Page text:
• Drive carefully, especially around corners or on hills. Never brake suddenly as the animals will move forward and squash one another. Stop every few kilometres to check if the load is still okay.
  • The best time to transport stock is early morning or late afternoon. This is especially so in summer. If you have to park somewhere for awhile, do so in the shade as animals get heat-stressed quite easily.
  • When herding animals on foot or on horseback, don’t move too fast, especially if there are lambs, calves or pregnant animals in the flock. If you have to move them over a long distance, start early in the day so that you can rest them. Give them water along the way.
Source: The article “Handle your animals gently” by Roelof Bezuidenhout on www.farmersweekly.co.za. 

The SABS National Standard Transportation of Livestock by Road and the Animals Protection Act, 71 of 1962 apply when animals are transported. Provisions include points like no animal may be transported for more than 18 hours without being offloaded and rested; and no pregnant animals may be transported. See also the Code of Practice for the Handling and Transport of Livestock.

Estimating the water required for livestock

To estimate the quantity of water required daily per animal, allow:

  • 6,5 litres per day per head of sheep
  • 45 litres per day per head of cattle or horses
  • 90 litres per day per head of dairy cattle
  • 9 litres per pig 18 litres per hundred birds (poultry)
Source: Southern Cross Industries
 
 National Council of SPCAs (NSPCA)

Initially formed to ensure the welfare of food animals at the abattoirs in South Africa, the Animal Farm unit at the NSPCA inspects, researches, educates, and promotes the welfare of all animals being farmed. Its extended functions now include:

  1. Assisting. Practical solutions to assist farmers and at the same time uplifting the welfare of animals.
  2. Education. Carried out in indigent communities at arranged outreach programmes throughout the country.
  3. Inspections. Law enforcement – educate and then prosecute.
  4. Legislation. To promote, research, initiate amendments, or new legislation to enhance animal welfare.
  5. Reactive. Reacts and deals with accidents involving livestock, or disaster situations.
  6. Training. Workshops are presented to state departments, and training is given to inspectors at local societies throughout South Africa.

 

Small Scale Farmers

An increasing number of Government and internationally sponsored small scale individual and co-operative farming projects as well as large commercial projects for previously disadvantaged people are being established in commercial farming areas. The NSPCA has worked reactively and proactively on such projects, trying to establish where they are and visiting to make contact, give guidance and monitor. Poor administration or ignorance can lead to considerable suffering of animals and deaths.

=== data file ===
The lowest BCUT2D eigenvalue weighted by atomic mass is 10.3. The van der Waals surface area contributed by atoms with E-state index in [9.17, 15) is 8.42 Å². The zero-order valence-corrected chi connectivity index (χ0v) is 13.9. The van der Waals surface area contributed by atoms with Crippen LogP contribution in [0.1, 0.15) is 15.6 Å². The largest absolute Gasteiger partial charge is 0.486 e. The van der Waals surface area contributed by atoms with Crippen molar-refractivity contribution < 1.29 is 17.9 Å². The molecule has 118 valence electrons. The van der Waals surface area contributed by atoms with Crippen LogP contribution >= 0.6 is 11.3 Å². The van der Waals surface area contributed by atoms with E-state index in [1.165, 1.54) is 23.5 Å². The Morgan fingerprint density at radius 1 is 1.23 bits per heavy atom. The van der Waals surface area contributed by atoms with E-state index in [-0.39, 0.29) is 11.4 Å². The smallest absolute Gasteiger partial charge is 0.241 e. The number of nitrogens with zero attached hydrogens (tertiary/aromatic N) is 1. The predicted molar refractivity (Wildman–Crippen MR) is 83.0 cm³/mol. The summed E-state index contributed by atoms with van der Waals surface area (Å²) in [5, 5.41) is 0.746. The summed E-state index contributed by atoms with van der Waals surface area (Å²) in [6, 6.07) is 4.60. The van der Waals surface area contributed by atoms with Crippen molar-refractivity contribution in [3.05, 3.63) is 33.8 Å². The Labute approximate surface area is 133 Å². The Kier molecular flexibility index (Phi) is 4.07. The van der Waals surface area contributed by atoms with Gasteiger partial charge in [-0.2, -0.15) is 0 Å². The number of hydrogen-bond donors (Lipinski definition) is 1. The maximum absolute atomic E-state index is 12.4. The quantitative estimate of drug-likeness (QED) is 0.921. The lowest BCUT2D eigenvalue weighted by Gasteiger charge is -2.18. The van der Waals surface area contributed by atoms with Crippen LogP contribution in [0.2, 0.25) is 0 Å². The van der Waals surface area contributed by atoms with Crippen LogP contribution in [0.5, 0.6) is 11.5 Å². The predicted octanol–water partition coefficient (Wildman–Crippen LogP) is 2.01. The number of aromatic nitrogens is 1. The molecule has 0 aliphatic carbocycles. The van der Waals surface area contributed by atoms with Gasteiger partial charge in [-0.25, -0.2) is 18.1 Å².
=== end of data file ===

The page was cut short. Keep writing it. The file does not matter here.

Veterinary Services Back-Up

State Veterinary Services do not exist in certain (usually remote and impoverished) areas and in other areas, they are inadequate to cope. The NSPCA has taken on the role of outreach – to provide a veterinary service back-up. Specific outreach programmes and projects are undertaken, in addition to any reactive or response work that may be required.

Find the NSPCA educational resources Take Care of your ChickensCarry your chickens correctlyTake care of your pigsTransport your pigs correctlyLook after your donkey, horse or muleTransport your cattle correctly (available in Afrikaans, English, Sotho, Tswana, Xhosa, Zulu) and Working Donkey and Farm Animal Welfare Guide at https://nspca.co.za/educational-resources.

 

The Farm Animal Unit of the National Council of SPCAs performs various workshops and lectures to relevant state departments to remind and enlighten teaching, research or production facilities on current animal welfare trends, legislation, moral and social responsibilities. If other organisations, departments, educational facilities wish to have similar workshops carriedout, please contact the NSPCA via email on nspca [at] nspca.co.za.

National strategy and government contact

The legislative framework that covers stock farming includes:

  • Animal Improvement Act, 1998 (Act. No. 62 of 1998)
  • Animals Protection Act, 1962 (Act No. 71 of 1962)
  • Performing Animals Protection Act, 1935 (Act No. 24 of 1935), amended by Act No. 4 of 2016
  • Animal Identification Act (Act No. 6 of 2002)

Several relevant standards and codes exist. See previous heading 2, “Animal husbandry: some issues”. The two general livestock National Standards which apply are:

  • SANS 1469:2014 Humane handling and facilities for the protection of livestock at shows, auction sales, vending sites and livestock pounds
  • SANS 1488:2014 Humane transportation of livestock by road

Department of Agriculture, Land Reform and Rural Development

  • Directorate: Animal Production
  • Directorate: Animal Health